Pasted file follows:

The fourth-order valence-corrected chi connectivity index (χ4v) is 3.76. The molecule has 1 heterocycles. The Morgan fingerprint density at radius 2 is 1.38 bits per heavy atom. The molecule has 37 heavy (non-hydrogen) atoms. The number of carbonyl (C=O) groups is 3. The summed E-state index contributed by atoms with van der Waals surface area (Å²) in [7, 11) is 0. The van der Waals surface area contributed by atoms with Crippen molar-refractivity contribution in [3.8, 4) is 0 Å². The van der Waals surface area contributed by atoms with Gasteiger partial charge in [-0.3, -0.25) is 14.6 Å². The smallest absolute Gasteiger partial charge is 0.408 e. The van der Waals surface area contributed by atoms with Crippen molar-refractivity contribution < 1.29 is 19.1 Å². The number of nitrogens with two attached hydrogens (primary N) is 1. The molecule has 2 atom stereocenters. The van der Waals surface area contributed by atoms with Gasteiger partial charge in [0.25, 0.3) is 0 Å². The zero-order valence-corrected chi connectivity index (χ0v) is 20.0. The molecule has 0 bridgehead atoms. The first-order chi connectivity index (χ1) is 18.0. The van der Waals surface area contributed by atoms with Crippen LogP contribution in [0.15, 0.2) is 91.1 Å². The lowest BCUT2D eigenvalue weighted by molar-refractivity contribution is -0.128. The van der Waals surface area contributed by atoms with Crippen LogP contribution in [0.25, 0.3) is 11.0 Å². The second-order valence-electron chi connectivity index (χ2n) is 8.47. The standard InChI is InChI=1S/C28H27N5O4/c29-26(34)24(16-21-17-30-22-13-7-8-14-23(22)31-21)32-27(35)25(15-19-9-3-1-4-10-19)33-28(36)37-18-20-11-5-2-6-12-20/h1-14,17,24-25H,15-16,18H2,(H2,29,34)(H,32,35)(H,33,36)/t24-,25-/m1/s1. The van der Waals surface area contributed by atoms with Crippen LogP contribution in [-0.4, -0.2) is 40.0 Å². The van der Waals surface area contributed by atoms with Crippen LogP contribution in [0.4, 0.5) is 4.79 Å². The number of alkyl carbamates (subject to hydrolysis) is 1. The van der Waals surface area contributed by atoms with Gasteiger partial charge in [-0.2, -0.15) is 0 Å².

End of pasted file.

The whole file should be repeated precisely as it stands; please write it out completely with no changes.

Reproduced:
The fourth-order valence-corrected chi connectivity index (χ4v) is 3.76. The molecule has 1 heterocycles. The Morgan fingerprint density at radius 2 is 1.38 bits per heavy atom. The molecule has 37 heavy (non-hydrogen) atoms. The number of carbonyl (C=O) groups is 3. The summed E-state index contributed by atoms with van der Waals surface area (Å²) in [7, 11) is 0. The van der Waals surface area contributed by atoms with Crippen molar-refractivity contribution in [3.8, 4) is 0 Å². The van der Waals surface area contributed by atoms with Gasteiger partial charge in [-0.3, -0.25) is 14.6 Å². The smallest absolute Gasteiger partial charge is 0.408 e. The van der Waals surface area contributed by atoms with Crippen molar-refractivity contribution < 1.29 is 19.1 Å². The number of nitrogens with two attached hydrogens (primary N) is 1. The molecule has 2 atom stereocenters. The van der Waals surface area contributed by atoms with Gasteiger partial charge in [0.25, 0.3) is 0 Å². The zero-order valence-corrected chi connectivity index (χ0v) is 20.0. The molecule has 0 bridgehead atoms. The first-order chi connectivity index (χ1) is 18.0. The van der Waals surface area contributed by atoms with Crippen LogP contribution in [0.15, 0.2) is 91.1 Å². The lowest BCUT2D eigenvalue weighted by molar-refractivity contribution is -0.128. The van der Waals surface area contributed by atoms with Crippen LogP contribution in [0.25, 0.3) is 11.0 Å². The second-order valence-electron chi connectivity index (χ2n) is 8.47. The standard InChI is InChI=1S/C28H27N5O4/c29-26(34)24(16-21-17-30-22-13-7-8-14-23(22)31-21)32-27(35)25(15-19-9-3-1-4-10-19)33-28(36)37-18-20-11-5-2-6-12-20/h1-14,17,24-25H,15-16,18H2,(H2,29,34)(H,32,35)(H,33,36)/t24-,25-/m1/s1. The van der Waals surface area contributed by atoms with Crippen LogP contribution in [-0.4, -0.2) is 40.0 Å². The van der Waals surface area contributed by atoms with Crippen LogP contribution in [0.4, 0.5) is 4.79 Å². The number of alkyl carbamates (subject to hydrolysis) is 1. The van der Waals surface area contributed by atoms with Gasteiger partial charge in [-0.2, -0.15) is 0 Å².